The spreading corona virus also affects the international trade fair and event calendar. If you want to protect yourself against the corona virus, you should avoid large crowds. The Robert Koch Institute's recommendation for action states that it is difficult to trace contact persons at trade fairs, congresses or larger events and that the virus could be transmitted to many people under unfavorable conditions.
Against this background, numerous trade fairs have been postponed or canceled entirely in the past few weeks. Prominent examples are the Hanover Fair or the Leipzig Book Fair. We have also felt this in the past few weeks, which has prompted us to take up this topic.
A. Consequences for participants
As a participant in a canceled or postponed trade fair or event, you must first check whether the organizer was even entitled to reschedule the event or to cancel it entirely. Before you can make claims, you must first check the underlying contract. In addition to the cost of a trade fair visit, travel costs, such as flight costs, and hotel bookings, costs for trade fair construction, hostesses, or other costs that are directly related to the trade fair. If the event is canceled or postponed, you must therefore also check these third-party contracts in order to determine whether you are entitled to a termination, a withdrawal or an amendment to the contract, or whether payment obligations continue to exist.
We therefore advise you to take the following immediate measures:
- Immediate review of contracts related to the fair or event
- Pay attention to the general terms and conditions (GTC) of these contracts
- Gather all the documents and / or evidence you need to enforce your claims
- Notify your contractual partners immediately, i.e. without culpable hesitation (duty to mitigate damage)
- Are there appropriate insurance policies (e.g. travel cancellation insurance)?
- If a legal dispute emerges, you should first seek an out-of-court settlement
B. Third party consequences
However, the economic consequences of the corona virus also affect exhibition stand construction, hotels and restaurants. In the event of serious losses, you can apply for short-time work. The employment agency will then take over part of the salary for your employees. Short-time work has a great advantage for you as an employer. You do not have to fire your employees for the time being and do not have to desperately search for new specialists after the crisis. Short-time work benefits offer employees at least some security.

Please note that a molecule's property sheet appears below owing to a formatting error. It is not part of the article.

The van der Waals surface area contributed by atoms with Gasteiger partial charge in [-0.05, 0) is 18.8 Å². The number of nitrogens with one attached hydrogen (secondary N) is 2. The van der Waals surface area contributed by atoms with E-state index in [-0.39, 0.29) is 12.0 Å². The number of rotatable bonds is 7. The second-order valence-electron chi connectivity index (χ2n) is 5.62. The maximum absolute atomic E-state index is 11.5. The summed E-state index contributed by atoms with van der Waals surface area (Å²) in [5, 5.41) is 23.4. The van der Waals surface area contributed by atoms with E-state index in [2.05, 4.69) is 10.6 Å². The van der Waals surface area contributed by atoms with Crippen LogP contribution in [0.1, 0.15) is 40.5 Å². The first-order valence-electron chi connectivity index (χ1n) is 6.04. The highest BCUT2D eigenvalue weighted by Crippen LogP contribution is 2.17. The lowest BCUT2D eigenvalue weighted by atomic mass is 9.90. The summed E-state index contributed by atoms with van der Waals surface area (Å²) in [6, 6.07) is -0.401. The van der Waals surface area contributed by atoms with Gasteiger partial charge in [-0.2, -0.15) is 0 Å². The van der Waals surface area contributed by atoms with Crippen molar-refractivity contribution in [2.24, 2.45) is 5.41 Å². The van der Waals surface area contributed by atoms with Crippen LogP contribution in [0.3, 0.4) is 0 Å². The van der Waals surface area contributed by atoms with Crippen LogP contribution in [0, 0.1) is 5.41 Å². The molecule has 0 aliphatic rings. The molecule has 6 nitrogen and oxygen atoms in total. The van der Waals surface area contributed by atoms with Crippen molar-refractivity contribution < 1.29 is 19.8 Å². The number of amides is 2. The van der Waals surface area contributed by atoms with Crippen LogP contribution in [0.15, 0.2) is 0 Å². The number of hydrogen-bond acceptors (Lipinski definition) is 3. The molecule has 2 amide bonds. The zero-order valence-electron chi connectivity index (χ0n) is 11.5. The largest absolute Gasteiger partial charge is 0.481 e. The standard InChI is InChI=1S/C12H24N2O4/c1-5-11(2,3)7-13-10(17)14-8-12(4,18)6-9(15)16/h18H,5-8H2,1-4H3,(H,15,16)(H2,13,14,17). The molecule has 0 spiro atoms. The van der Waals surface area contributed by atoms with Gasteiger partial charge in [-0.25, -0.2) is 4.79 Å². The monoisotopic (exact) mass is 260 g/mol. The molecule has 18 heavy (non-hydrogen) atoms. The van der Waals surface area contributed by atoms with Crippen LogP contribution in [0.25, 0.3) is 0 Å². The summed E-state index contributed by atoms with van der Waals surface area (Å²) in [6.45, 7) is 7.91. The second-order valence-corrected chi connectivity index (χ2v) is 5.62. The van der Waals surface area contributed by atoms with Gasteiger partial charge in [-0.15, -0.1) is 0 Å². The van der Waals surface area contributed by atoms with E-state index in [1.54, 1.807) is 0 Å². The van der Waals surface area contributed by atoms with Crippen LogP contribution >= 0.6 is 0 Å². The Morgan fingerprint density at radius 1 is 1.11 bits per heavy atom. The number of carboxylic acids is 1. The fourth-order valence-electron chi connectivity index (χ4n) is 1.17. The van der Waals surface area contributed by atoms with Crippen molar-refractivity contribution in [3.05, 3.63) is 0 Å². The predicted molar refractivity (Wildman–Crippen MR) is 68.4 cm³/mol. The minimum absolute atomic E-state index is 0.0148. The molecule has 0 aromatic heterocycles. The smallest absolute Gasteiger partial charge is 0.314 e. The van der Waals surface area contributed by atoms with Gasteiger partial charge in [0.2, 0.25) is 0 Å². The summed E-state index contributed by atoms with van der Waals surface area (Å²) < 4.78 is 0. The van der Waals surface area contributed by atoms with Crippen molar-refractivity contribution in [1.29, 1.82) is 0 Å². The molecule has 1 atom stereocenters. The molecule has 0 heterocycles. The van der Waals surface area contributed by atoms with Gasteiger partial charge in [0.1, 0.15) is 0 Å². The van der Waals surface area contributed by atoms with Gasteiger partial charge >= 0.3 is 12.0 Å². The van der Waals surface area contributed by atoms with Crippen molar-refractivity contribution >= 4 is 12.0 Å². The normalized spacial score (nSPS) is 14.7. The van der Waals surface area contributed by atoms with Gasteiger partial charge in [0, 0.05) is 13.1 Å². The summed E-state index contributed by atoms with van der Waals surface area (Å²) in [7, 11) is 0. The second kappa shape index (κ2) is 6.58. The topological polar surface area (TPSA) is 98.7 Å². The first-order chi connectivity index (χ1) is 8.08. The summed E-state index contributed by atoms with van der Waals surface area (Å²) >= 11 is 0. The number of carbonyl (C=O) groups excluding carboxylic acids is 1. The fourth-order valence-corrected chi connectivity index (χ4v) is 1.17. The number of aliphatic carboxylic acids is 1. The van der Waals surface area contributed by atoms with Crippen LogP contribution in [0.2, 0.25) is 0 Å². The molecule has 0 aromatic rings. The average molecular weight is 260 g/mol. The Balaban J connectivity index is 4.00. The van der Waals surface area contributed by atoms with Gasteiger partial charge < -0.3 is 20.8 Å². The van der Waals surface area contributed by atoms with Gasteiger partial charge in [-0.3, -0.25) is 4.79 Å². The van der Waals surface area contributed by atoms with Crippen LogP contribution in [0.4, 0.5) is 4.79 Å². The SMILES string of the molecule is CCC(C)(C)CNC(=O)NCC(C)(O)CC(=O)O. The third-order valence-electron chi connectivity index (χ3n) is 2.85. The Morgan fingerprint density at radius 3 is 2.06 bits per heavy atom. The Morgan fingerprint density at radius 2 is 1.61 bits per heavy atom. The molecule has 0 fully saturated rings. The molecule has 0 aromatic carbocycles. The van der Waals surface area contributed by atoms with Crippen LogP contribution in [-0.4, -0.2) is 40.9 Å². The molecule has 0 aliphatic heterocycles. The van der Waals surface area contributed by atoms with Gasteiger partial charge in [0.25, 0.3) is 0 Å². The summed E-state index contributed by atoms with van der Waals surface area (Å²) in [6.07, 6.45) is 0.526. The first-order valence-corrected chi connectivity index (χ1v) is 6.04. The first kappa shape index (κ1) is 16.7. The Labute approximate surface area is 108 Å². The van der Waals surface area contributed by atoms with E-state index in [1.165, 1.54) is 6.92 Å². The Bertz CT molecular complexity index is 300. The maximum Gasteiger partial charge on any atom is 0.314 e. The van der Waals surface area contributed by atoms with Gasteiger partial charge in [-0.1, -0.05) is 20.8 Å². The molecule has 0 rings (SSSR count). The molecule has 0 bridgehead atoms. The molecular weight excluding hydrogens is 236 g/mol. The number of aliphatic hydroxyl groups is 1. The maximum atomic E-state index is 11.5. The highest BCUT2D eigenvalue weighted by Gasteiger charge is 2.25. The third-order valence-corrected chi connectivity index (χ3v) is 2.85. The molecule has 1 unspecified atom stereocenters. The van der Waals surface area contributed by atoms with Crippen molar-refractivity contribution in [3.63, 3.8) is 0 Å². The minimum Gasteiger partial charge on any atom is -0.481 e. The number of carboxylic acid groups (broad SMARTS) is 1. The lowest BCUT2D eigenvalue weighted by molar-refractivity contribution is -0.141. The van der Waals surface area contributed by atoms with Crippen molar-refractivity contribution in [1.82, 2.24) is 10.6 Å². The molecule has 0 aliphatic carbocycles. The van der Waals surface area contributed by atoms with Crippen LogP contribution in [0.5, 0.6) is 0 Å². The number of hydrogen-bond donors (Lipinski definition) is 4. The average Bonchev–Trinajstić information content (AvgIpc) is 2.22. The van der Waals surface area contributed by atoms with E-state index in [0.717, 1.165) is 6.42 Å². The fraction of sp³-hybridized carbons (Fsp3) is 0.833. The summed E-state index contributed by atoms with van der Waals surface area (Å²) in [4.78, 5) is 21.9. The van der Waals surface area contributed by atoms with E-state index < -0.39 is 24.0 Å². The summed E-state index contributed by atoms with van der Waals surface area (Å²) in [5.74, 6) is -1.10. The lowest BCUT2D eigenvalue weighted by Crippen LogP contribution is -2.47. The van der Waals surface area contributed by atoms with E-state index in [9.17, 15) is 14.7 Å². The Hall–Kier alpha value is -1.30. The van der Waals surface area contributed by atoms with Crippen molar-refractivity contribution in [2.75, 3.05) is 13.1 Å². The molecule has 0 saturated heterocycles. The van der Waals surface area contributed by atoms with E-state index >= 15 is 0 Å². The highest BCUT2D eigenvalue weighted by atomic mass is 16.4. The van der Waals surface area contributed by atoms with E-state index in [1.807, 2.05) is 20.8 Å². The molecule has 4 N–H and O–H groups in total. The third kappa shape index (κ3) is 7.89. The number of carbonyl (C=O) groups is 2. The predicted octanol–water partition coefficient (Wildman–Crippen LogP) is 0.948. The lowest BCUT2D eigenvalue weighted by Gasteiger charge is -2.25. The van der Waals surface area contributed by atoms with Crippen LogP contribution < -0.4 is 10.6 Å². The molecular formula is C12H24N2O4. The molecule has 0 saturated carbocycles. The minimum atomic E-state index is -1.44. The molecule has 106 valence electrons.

We recommend the following test:
- Do the contracts concluded contain force majeure clauses (force majeure)?
- Please note that the BGB does not contain any force majeure regulations! In other countries, such as China, this looks different.
- Does this include regulations for epidemics, pandemics or similar events such as epidemics?
- Are there other termination options?
- Is there a legal impossibility?
- Can there be a loss of the business basis (WGG)?
C. Consequences for organizers
If you, as the organizer, would like to cancel an event or a trade fair due to the Corona Virus because you have safety concerns or want to protect your employees, you can also take a look at the contract that you have concluded with the participants or exhibitors.
Whether you as the organizer are entitled to cancel or reschedule the event depends on the individual case and must be checked carefully. Since the BGB does not contain any regulations about Force Majeure, we would like to briefly explain what is actually behind this term.
In German law, this is an external event that comes from outside, which is unpredictable and cannot be prevented with extreme care. The legal consequence of this is that the person liable to pay benefits is released from his duty to perform or the service periods are extended.
In China, there has been firm case law on the subject of SARS since 2003, which expressly views the SARS virus as a reason for the application of such a force majeure regulation. Since the Covid-19 is directly related to the SARS virus, one can assume that force majeure will be affirmed in 2020.
In Germany, this can probably be assumed to be similar in the current state. If you have agreed UN sales law with your contractual partner, an express force majeure regulation is not absolutely necessary in your contract, since the UN sales law contains its own force majeure regulation in international goods traffic. If the contract does not contain a force majeure clause, or if an epidemic was not covered by the regulation, or if no UN sales law was agreed, the rights and obligations of the organizer are based on the applicable law that has been agreed or the general place of jurisdiction.
As always, our team will be happy to answer any further questions on this topic.